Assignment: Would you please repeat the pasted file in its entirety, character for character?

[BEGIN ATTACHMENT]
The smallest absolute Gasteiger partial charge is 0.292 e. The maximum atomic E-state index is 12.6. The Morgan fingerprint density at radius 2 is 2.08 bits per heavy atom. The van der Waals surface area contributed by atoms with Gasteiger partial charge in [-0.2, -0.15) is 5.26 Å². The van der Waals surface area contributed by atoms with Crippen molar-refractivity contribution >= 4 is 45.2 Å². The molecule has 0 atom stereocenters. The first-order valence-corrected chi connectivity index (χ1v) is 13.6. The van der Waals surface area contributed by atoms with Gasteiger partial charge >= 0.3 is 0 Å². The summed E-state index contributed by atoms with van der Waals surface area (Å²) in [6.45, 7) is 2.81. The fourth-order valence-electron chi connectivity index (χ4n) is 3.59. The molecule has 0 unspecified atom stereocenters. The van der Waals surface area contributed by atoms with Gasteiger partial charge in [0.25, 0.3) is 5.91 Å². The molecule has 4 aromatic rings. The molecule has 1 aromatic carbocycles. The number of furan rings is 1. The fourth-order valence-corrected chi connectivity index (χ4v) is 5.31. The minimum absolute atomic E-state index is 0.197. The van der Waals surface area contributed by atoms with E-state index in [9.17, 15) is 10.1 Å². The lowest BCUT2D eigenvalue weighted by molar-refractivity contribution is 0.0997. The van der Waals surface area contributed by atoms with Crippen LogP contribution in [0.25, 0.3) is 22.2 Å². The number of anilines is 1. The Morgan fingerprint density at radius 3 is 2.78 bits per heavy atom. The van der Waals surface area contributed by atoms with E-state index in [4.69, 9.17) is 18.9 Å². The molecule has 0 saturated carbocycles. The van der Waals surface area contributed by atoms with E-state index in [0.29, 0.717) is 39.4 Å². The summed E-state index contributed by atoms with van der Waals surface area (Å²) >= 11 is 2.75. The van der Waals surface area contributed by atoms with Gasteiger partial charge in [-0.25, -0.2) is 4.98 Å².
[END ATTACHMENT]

The smallest absolute Gasteiger partial charge is 0.292 e. The maximum atomic E-state index is 12.6. The Morgan fingerprint density at radius 2 is 2.08 bits per heavy atom. The van der Waals surface area contributed by atoms with Gasteiger partial charge in [-0.2, -0.15) is 5.26 Å². The van der Waals surface area contributed by atoms with Crippen molar-refractivity contribution >= 4 is 45.2 Å². The molecule has 0 atom stereocenters. The first-order valence-corrected chi connectivity index (χ1v) is 13.6. The van der Waals surface area contributed by atoms with Gasteiger partial charge >= 0.3 is 0 Å². The summed E-state index contributed by atoms with van der Waals surface area (Å²) in [6.45, 7) is 2.81. The fourth-order valence-electron chi connectivity index (χ4n) is 3.59. The molecule has 0 unspecified atom stereocenters. The van der Waals surface area contributed by atoms with Gasteiger partial charge in [0.25, 0.3) is 5.91 Å². The molecule has 4 aromatic rings. The molecule has 1 aromatic carbocycles. The number of furan rings is 1. The fourth-order valence-corrected chi connectivity index (χ4v) is 5.31. The minimum absolute atomic E-state index is 0.197. The van der Waals surface area contributed by atoms with E-state index in [9.17, 15) is 10.1 Å². The lowest BCUT2D eigenvalue weighted by molar-refractivity contribution is 0.0997. The van der Waals surface area contributed by atoms with Crippen LogP contribution in [0.25, 0.3) is 22.2 Å². The number of anilines is 1. The Morgan fingerprint density at radius 3 is 2.78 bits per heavy atom. The van der Waals surface area contributed by atoms with E-state index in [4.69, 9.17) is 18.9 Å². The molecule has 0 saturated carbocycles. The van der Waals surface area contributed by atoms with E-state index in [0.29, 0.717) is 39.4 Å². The summed E-state index contributed by atoms with van der Waals surface area (Å²) >= 11 is 2.75. The van der Waals surface area contributed by atoms with Gasteiger partial charge in [-0.25, -0.2) is 4.98 Å².